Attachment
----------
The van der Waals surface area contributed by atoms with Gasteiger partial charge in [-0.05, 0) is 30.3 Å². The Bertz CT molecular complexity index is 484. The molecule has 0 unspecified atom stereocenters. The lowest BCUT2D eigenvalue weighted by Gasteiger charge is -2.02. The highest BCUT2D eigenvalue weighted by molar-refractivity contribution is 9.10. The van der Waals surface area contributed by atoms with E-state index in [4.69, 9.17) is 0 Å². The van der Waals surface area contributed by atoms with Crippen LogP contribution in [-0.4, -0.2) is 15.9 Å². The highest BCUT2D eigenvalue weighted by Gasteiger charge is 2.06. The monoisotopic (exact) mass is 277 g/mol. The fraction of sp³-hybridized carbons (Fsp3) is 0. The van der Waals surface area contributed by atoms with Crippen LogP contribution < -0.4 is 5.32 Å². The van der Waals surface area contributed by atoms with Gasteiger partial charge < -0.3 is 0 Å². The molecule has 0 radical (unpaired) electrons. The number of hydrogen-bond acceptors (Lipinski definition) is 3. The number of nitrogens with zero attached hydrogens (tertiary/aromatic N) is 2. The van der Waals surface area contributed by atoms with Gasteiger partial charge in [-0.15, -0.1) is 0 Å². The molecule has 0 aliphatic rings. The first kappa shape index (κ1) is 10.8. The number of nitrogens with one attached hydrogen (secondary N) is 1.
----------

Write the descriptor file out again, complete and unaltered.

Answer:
The van der Waals surface area contributed by atoms with Gasteiger partial charge in [-0.05, 0) is 30.3 Å². The Bertz CT molecular complexity index is 484. The molecule has 0 unspecified atom stereocenters. The lowest BCUT2D eigenvalue weighted by Gasteiger charge is -2.02. The highest BCUT2D eigenvalue weighted by molar-refractivity contribution is 9.10. The van der Waals surface area contributed by atoms with E-state index in [4.69, 9.17) is 0 Å². The van der Waals surface area contributed by atoms with Crippen LogP contribution in [-0.4, -0.2) is 15.9 Å². The highest BCUT2D eigenvalue weighted by Gasteiger charge is 2.06. The monoisotopic (exact) mass is 277 g/mol. The fraction of sp³-hybridized carbons (Fsp3) is 0. The van der Waals surface area contributed by atoms with Crippen LogP contribution < -0.4 is 5.32 Å². The van der Waals surface area contributed by atoms with Gasteiger partial charge < -0.3 is 0 Å². The molecule has 0 radical (unpaired) electrons. The number of hydrogen-bond acceptors (Lipinski definition) is 3. The number of nitrogens with zero attached hydrogens (tertiary/aromatic N) is 2. The van der Waals surface area contributed by atoms with Gasteiger partial charge in [-0.15, -0.1) is 0 Å². The molecule has 0 aliphatic rings. The first kappa shape index (κ1) is 10.8. The number of nitrogens with one attached hydrogen (secondary N) is 1.